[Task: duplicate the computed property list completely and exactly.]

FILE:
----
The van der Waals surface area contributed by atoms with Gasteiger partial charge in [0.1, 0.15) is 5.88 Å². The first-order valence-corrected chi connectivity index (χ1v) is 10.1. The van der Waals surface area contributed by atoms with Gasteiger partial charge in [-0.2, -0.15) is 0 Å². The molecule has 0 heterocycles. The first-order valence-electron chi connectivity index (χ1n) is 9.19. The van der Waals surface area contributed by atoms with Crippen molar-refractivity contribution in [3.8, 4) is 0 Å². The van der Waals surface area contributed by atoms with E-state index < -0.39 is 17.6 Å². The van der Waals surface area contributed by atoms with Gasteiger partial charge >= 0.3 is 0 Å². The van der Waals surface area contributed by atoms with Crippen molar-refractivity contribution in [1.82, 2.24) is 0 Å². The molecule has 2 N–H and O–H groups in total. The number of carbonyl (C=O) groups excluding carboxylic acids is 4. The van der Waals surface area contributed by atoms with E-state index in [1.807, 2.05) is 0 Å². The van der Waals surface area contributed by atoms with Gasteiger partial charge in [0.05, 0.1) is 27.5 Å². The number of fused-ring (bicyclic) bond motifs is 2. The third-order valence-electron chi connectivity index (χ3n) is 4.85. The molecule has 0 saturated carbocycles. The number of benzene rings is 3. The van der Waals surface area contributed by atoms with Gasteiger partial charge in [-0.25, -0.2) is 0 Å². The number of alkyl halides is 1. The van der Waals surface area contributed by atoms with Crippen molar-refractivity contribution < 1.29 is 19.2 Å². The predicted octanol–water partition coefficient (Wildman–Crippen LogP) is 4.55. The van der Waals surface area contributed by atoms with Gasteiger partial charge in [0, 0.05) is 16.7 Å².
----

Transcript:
The van der Waals surface area contributed by atoms with Gasteiger partial charge in [0.1, 0.15) is 5.88 Å². The first-order valence-corrected chi connectivity index (χ1v) is 10.1. The van der Waals surface area contributed by atoms with Gasteiger partial charge in [-0.2, -0.15) is 0 Å². The molecule has 0 heterocycles. The first-order valence-electron chi connectivity index (χ1n) is 9.19. The van der Waals surface area contributed by atoms with Crippen molar-refractivity contribution in [3.8, 4) is 0 Å². The van der Waals surface area contributed by atoms with E-state index < -0.39 is 17.6 Å². The van der Waals surface area contributed by atoms with Gasteiger partial charge >= 0.3 is 0 Å². The van der Waals surface area contributed by atoms with Crippen molar-refractivity contribution in [1.82, 2.24) is 0 Å². The molecule has 2 N–H and O–H groups in total. The number of carbonyl (C=O) groups excluding carboxylic acids is 4. The van der Waals surface area contributed by atoms with E-state index in [1.807, 2.05) is 0 Å². The van der Waals surface area contributed by atoms with Gasteiger partial charge in [0.05, 0.1) is 27.5 Å². The number of fused-ring (bicyclic) bond motifs is 2. The third-order valence-electron chi connectivity index (χ3n) is 4.85. The molecule has 0 saturated carbocycles. The number of benzene rings is 3. The van der Waals surface area contributed by atoms with Gasteiger partial charge in [-0.25, -0.2) is 0 Å². The number of alkyl halides is 1. The van der Waals surface area contributed by atoms with Crippen molar-refractivity contribution < 1.29 is 19.2 Å². The predicted octanol–water partition coefficient (Wildman–Crippen LogP) is 4.55. The van der Waals surface area contributed by atoms with Gasteiger partial charge in [0, 0.05) is 16.7 Å².